What’s right for you: Amazon’s Seller Central or Vendor Central?

Written by The RI Team | Read Time: 4 mins

In 2023, 60% of Amazon sales came from third-party sellers - up from 55% in 2022. 

In other words, Amazon’s Seller Central is increasingly popular than Vendor Central with growing complexity over vendor pricing, negotiations and support one of the main reasons for this recent shift. But Vendor Central still offers many benefits for brands looking for light-touch Amazon sales, so how do you know which sales method is best-suited to you?

Simple: take our five-part test. 


1) Control 

Do you want the ability to set prices, manage stock levels and speak directly to customers? 

Seller Central enables you to maintain consistency of product pricing across multiple marketplace channels, react quickly to new competitor’s pricing and organise your own deal periods. You also have control over your listing content, the buyer experience, and, crucially for SMEs, how much inventory you sell on the platform (and retain elsewhere). Whereas in Vendor Central, you don’t just sell your products in bulk to Amazon, you give up product control with Amazon able to sell items at lower prices and change the messaging as they see fit. 

In short: Seller Central is more control, but more work. 


2) Logistics & fulfilment 

Do you want the responsibility for storing, packing and delivering your products to customers?

Once again, it’s a case of simplicity vs control. In Vendor Central, you simply fulfil your orders to Amazon - often it’s just one delivery, one warehouse, one invoice - and then Amazon handles all the shipping and returns. But vendors also have to fulfil their Amazon orders quickly to maintain Amazon’s stock or face chargeback penalties. With Seller Central, you can still delegate delivery and returns to Amazon through its Fulfilment by Amazon (FBA) service or choose to fulfil the orders yourself, which can be beneficial if you want to use deliveries to build brand relationships (i.e. send products in branded sustainable packaging). However, Amazon’s commission and minimum non-FBA charges can make self-fulfilment costly, not to mention time-consuming. 

In short: Vendor Central is simpler, but Seller Central offers similar benefits through FBA. 


3) Product choice

Do you have a wide range of products that you want to sell on the platform?

Seller Central enables you to list and sell almost any product that you want - from the weird & wonderful to the tried & tested. On the flipside, Vendor Central only buys what Amazon wants to sell. If you have multiple product lines producing rabbit-shaped torches and traditional alarm clocks, or sell handmade crafts that change regularly (i.e. different products every year), then Amazon might only want 30% of your stock. 

In short: if you sell lots of niche products, Seller Central has a clear advantage. 


4) Marketing

Do you have a large brand presence or cult following on social media?

For brands that specialise in social media or use distinct branding, Seller Central enables you to leverage your marketing nous with your own packaging, product descriptions and customer outreach. Whereas the Vendor Central model does not adhere to your brand guidelines, so can hinder future marketing efforts. On the other hand, Vendor Central offers a range of advertising tools and techniques to get your products in front of the right customers that might otherwise not be at your disposal (particularly if you are a small team), such as keyword-targeted ad campaigns. In addition, if you don’t have strong brand awareness, customers will be more confident buying from Amazon than directly from you.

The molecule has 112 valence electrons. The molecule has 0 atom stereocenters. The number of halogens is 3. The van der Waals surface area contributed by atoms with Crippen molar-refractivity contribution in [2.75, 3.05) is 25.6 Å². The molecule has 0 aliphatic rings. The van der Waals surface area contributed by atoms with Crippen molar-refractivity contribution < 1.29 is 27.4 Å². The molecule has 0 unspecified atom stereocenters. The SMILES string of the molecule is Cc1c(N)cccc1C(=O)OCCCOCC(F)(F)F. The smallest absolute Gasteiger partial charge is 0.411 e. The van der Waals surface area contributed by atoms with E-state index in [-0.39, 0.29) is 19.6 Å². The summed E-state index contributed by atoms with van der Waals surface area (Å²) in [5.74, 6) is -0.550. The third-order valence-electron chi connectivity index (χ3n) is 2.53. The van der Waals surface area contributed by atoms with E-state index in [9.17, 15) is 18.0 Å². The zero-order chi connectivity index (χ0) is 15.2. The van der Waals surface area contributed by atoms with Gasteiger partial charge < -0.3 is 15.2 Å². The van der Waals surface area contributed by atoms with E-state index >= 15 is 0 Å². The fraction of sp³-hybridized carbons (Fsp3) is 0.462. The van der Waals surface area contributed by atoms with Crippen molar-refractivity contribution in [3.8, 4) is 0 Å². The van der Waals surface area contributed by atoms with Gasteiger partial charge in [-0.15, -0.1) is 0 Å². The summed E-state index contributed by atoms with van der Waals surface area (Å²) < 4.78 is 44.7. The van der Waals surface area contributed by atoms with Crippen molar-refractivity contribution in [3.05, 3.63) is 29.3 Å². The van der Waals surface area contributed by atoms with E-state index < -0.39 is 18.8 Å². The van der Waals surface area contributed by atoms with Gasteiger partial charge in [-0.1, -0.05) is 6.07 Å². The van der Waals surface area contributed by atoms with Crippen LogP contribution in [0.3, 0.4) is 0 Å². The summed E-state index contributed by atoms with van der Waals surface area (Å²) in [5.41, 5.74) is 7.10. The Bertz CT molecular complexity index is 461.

In short: Seller Central is better for branding, but Vendor Central has more marketing power. 


5) Payments

Do you want payment for your products every time you make a sale?

With Seller Central, all your sales incur a referral fee typically ranging from 5-20% of the product's sale price depending on the category. But every time you make a sale, you receive the payment directly, which can help with your inventory strategy (i.e. reordering stock after every 50 sales). If you sell via Vendor Central, there are no referral fees (potentially boosting your profit margin), but you have to negotiate a bulk fee with Amazon, which is often complex and time-consuming. You also need to renegotiate terms every year, so what might seem a fair introductory price could become less beneficial down the line. 

In short: Seller Central generates simple direct payments, but also incurs higher fees. 


The verdict 

Each side has its pros and cons. In general, smaller businesses tend to prefer Seller Central as it enables them to list and sell products to Amazon’s huge customer base directly and maintain control as they grow their business. Conversely, as Vendor Central is an invite-only programme, it tends to be favoured by more established manufacturers or distributors who prefer its hands-off approach.

The key to all this is your strategic needs. Do you have a big distribution network? Are you Brand-building in to a new territory? What is you company's desire focus between D2C and B2B? Are you seeking to control MAP / RRP? Are you seeking to increase volume, or profitability? 

There is not right or wrong way to sell on Amazon. You should control your presence as a Brand regardless of the model you adopt. Which model is all about which strategy best fits your goals. 

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What’s right for you: Amazon’s Seller Central or Vendor Central?

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